Late in 2011, the Museum had the opportunity to purchase this watercolor of the Blind Man of Bethsaida by the Pre-Raphaelite artist Frederic Shields (1833–1911). Shields was born in Hartlepool, in northeastern England, but spent most of his working life in Manchester and London. The premature death of his father left him responsible for the support of his mother and siblings at a young age. His autobiography describes acute poverty and periods of semi-starvation—circumstances that deeply influenced his life-long religious piety. His artistic training was limited to apprenticeships in the commercial engraving industry and evening art classes in Manchester and London. Shields’ mature style came into being with his introduction to the Pre-Raphaelite circle, beginning with Dante Gabriel Rossetti in 1864. He became close friends with Rossetti, and aided the painter by purchasing pigments, obtaining studio props, and advising him on servants. On occasion Shields produced detailed sketches to aid Rossetti in the completion of a particular pantings, such as the pain a a series studies of apple blossoms which Rossetti required for the completion of his now famous painting, A Vision of Fiametta (Andrew Lloyd Weber Collection). Two of these sketches were included in the Samuel and Mary R. Bancroft Collection bequest, conveyed to the Delaware Art Museum in 1935. Shields drew Rossetti on his death bed (a Victorian custom), and this drawing is also part of the Museum’s permanent collection.
Shortly after Rossetti’s death in 1882, Shields was approached by the artist’s sister, Christina, with a request from her mother to design two stained glass windows for the church in Birchington, Kent, overlooking the graveyard where her son was buried. In addition to being Rossetti’s loyal friend, Shields was a deeply religious man, and it was for both these reasons that he was singled out for this particular commission. Christina explained, “Even your personal love of Gabriel weights less with [my mother] in this quest than your personal love of Christ.”
||Shields proposed two designs, one of his own, illustrating Christ’s healing of the blind man of Bethsaida, a miracle described in the Gospel of Mark (8:22–26), and the other, a recapturing of Rossetti’s own composition, Mary Magdalene. Shields was dismayed to learn that the Vicar of the church was not amenable to the inclusion of the Mary Magdalene subject, writing to the artist, “I do not think this picture is likely to inspire devotional thoughts and feelings, and fear that in some cases it might rather do the reverse.” An alternative Rossetti composition was proposed—the Passover in the Holy Family—and accepted.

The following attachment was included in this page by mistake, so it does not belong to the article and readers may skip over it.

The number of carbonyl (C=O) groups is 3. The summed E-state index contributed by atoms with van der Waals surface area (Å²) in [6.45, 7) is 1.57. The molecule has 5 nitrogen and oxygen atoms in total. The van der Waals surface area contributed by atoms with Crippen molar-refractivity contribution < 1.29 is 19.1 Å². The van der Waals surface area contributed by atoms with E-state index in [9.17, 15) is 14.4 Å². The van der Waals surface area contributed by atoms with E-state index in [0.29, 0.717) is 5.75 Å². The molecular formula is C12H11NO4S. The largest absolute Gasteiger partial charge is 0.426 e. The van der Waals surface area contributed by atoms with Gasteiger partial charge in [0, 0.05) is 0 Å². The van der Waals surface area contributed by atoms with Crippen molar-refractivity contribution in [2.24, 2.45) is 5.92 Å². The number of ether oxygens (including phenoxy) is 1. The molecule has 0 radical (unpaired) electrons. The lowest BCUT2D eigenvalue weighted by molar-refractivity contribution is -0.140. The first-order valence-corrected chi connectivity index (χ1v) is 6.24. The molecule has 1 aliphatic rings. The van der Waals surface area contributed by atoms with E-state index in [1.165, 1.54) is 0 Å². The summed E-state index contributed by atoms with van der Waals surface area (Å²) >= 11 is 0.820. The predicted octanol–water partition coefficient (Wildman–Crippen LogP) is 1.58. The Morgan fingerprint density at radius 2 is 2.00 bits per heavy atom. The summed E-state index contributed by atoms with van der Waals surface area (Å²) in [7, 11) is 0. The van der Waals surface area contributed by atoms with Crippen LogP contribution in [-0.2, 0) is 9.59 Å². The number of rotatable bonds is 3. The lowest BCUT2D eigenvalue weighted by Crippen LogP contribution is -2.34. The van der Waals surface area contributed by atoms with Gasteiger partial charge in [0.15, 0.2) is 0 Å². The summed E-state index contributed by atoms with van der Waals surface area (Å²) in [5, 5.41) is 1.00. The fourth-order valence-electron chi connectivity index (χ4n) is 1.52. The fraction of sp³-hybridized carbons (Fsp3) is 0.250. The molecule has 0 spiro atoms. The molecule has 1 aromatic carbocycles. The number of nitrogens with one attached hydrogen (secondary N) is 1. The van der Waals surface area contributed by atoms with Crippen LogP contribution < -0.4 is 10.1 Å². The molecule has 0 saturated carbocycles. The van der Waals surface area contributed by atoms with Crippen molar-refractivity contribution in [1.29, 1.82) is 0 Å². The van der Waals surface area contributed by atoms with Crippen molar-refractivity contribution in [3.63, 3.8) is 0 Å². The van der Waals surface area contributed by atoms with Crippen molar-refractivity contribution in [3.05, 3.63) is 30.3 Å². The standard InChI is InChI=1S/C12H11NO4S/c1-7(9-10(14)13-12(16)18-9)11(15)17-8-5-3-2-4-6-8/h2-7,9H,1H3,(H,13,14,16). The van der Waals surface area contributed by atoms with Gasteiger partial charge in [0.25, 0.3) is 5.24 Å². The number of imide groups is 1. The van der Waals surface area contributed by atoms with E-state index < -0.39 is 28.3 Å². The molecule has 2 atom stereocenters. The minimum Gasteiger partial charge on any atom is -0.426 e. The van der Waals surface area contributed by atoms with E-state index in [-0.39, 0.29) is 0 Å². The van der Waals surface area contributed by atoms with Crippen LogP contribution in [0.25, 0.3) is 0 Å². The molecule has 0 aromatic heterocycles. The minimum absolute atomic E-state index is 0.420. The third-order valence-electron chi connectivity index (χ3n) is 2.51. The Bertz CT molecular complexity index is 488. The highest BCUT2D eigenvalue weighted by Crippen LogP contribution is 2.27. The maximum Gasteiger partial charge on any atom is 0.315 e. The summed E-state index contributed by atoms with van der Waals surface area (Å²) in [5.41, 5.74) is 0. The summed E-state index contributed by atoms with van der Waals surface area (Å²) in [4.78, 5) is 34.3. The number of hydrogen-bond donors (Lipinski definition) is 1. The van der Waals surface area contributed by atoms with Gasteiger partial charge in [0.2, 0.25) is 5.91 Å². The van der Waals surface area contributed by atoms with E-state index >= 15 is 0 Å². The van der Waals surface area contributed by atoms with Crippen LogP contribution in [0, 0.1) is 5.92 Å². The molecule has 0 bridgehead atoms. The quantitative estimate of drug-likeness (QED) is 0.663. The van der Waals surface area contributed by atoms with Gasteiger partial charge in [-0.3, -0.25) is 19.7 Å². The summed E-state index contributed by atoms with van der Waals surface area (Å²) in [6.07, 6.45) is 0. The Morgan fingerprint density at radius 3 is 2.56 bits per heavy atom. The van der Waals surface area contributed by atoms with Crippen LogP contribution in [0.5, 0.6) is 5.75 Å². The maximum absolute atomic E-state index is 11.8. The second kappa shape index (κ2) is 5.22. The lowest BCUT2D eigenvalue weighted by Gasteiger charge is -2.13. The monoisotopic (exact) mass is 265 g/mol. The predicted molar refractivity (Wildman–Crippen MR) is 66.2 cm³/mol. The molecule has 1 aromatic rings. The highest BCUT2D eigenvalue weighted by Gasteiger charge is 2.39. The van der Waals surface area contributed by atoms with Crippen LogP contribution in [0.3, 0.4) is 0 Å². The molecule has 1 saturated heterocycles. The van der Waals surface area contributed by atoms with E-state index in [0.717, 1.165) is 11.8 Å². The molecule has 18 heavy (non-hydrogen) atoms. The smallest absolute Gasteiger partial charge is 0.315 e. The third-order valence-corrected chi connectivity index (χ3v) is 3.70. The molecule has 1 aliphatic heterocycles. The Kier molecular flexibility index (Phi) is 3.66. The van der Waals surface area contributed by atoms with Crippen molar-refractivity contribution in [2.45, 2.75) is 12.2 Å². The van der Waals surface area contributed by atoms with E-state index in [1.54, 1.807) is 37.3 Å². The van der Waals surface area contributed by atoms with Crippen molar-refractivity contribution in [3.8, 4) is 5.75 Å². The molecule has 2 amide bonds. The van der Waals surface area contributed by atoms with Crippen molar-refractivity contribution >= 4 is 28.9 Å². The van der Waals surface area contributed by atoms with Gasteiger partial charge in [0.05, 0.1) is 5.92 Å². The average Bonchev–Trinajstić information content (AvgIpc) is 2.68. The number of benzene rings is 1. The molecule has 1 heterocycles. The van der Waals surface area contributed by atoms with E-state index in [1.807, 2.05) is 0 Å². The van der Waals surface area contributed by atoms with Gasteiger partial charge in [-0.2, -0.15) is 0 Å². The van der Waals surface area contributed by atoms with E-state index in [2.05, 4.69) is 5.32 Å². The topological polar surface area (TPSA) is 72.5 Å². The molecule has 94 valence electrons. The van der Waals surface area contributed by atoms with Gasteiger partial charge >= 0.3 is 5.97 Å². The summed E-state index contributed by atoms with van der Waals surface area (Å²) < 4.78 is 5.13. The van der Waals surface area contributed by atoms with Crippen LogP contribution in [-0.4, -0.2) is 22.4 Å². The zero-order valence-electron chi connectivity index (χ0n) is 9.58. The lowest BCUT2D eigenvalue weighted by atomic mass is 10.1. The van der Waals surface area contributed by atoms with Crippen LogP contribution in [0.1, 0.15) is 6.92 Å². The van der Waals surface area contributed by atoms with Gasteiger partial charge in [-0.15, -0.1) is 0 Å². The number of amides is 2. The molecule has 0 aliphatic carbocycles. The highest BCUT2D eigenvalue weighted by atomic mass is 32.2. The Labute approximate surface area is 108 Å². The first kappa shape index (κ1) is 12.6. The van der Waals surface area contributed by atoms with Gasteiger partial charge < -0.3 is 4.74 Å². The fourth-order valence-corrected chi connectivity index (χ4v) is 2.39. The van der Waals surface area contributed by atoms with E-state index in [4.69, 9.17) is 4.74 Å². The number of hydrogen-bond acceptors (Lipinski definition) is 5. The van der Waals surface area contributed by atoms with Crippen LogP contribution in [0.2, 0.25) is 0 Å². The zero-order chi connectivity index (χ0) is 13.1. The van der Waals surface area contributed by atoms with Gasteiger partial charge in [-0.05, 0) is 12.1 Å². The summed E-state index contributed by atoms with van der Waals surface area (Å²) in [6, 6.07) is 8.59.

This watercolor is Shields’ own window design and depicts a subject the artist addressed on more than one occasion. The composition is filled with historic and symbolic details, very much in keeping with the manner of the early Pre-Raphaelite Brotherhood. Bethsaida was one of the communities that were reluctant to accept Christ’s teachings. In the gospel story, when Christ first touches the eyes of the blind man, his healing powers only allow the afflicted man to “see men as trees walking.” The foreground scene depicted in this composition illustrates the moment when Christ, having led the blind man outside the gates of the city (and away from its doubting citizens), lays hands upon him a second time, resulting in his attainment of full sight. The growling dog in the foreground, with her new litter of “blind” pups (with eyes still closed) references the closed minds of the citizens within the city walls. In the background, a Pharisee and his young disciple look on, the older man laying his hand on the shoulder of the younger to restrain him from joining in the miraculous event. The seven doves in flight above Christ’s head are symbolic of the seven gifts of the Holy Spirit. Just beyond the main scene, a shepherd leads his flock to the safety of their fold as the crescent moon rises over the lake of Galilee. All are depicted with painstaking detail and attention to historical accuracy. (For instance, the blind man carries an ancient three-stringed harp of primitive construction.)
The painting has been on view recently in the Museum’s Pre-Raphaelite galleries, and is now “resting,” as is dictated by current conservation standards for all works on paper. It will be back on view this summer.
Margaretta S. Frederick
Chief Curator/Curator, Bancroft Collection
Christ leads the Blind Man out of Bethsaida, after 1882
Frederic James Shields (1833-1911)
Pencil and watercolour heightened with bodycolour and with gum arabic,
33 3/8 x 16 1/8 inches
Museum purchase, 2011
This Curator Corner was posted on January 17, 2013.